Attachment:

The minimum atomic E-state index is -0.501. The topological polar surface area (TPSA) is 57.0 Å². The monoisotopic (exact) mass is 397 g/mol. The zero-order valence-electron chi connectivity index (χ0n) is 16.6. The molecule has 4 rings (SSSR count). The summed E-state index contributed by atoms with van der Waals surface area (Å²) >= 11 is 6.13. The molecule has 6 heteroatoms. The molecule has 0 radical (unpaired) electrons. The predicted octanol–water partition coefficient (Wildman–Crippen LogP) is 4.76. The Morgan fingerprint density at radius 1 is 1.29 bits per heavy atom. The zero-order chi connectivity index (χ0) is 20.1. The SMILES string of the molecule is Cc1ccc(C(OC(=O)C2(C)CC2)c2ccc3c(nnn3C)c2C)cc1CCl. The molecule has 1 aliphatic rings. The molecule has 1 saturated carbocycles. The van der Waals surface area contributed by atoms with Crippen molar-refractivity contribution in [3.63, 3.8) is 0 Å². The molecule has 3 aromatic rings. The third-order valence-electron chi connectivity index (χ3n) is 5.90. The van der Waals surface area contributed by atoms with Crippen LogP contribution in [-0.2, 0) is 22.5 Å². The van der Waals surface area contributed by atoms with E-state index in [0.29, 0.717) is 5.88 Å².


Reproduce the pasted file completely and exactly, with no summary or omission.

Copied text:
The minimum atomic E-state index is -0.501. The topological polar surface area (TPSA) is 57.0 Å². The monoisotopic (exact) mass is 397 g/mol. The zero-order valence-electron chi connectivity index (χ0n) is 16.6. The molecule has 4 rings (SSSR count). The summed E-state index contributed by atoms with van der Waals surface area (Å²) >= 11 is 6.13. The molecule has 6 heteroatoms. The molecule has 0 radical (unpaired) electrons. The predicted octanol–water partition coefficient (Wildman–Crippen LogP) is 4.76. The Morgan fingerprint density at radius 1 is 1.29 bits per heavy atom. The zero-order chi connectivity index (χ0) is 20.1. The SMILES string of the molecule is Cc1ccc(C(OC(=O)C2(C)CC2)c2ccc3c(nnn3C)c2C)cc1CCl. The molecule has 1 aliphatic rings. The molecule has 1 saturated carbocycles. The van der Waals surface area contributed by atoms with Crippen molar-refractivity contribution in [3.63, 3.8) is 0 Å². The molecule has 3 aromatic rings. The third-order valence-electron chi connectivity index (χ3n) is 5.90. The van der Waals surface area contributed by atoms with Crippen LogP contribution in [-0.2, 0) is 22.5 Å². The van der Waals surface area contributed by atoms with E-state index in [0.29, 0.717) is 5.88 Å².